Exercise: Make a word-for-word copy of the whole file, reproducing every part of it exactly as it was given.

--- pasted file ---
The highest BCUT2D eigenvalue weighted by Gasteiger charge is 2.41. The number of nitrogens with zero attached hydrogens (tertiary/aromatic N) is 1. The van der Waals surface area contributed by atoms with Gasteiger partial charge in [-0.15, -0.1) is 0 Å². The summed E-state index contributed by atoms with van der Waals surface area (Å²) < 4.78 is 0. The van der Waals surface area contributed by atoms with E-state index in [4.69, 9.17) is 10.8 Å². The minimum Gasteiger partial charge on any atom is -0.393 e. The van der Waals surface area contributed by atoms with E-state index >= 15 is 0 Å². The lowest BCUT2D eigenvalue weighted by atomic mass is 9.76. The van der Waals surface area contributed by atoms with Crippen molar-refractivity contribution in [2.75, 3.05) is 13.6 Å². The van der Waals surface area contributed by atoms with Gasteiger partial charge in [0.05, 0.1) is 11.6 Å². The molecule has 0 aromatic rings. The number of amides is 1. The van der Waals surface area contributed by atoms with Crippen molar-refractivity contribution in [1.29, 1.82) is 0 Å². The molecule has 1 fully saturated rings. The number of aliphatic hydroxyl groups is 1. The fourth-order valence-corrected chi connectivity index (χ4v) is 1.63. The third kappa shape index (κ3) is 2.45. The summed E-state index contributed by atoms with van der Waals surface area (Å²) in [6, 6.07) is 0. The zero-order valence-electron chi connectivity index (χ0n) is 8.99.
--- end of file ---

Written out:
The highest BCUT2D eigenvalue weighted by Gasteiger charge is 2.41. The number of nitrogens with zero attached hydrogens (tertiary/aromatic N) is 1. The van der Waals surface area contributed by atoms with Gasteiger partial charge in [-0.15, -0.1) is 0 Å². The summed E-state index contributed by atoms with van der Waals surface area (Å²) < 4.78 is 0. The van der Waals surface area contributed by atoms with E-state index in [4.69, 9.17) is 10.8 Å². The minimum Gasteiger partial charge on any atom is -0.393 e. The van der Waals surface area contributed by atoms with E-state index >= 15 is 0 Å². The lowest BCUT2D eigenvalue weighted by atomic mass is 9.76. The van der Waals surface area contributed by atoms with Crippen molar-refractivity contribution in [2.75, 3.05) is 13.6 Å². The van der Waals surface area contributed by atoms with Gasteiger partial charge in [0.05, 0.1) is 11.6 Å². The molecule has 0 aromatic rings. The number of amides is 1. The van der Waals surface area contributed by atoms with Crippen molar-refractivity contribution in [1.29, 1.82) is 0 Å². The molecule has 1 fully saturated rings. The number of aliphatic hydroxyl groups is 1. The fourth-order valence-corrected chi connectivity index (χ4v) is 1.63. The third kappa shape index (κ3) is 2.45. The summed E-state index contributed by atoms with van der Waals surface area (Å²) in [6, 6.07) is 0. The zero-order valence-electron chi connectivity index (χ0n) is 8.99.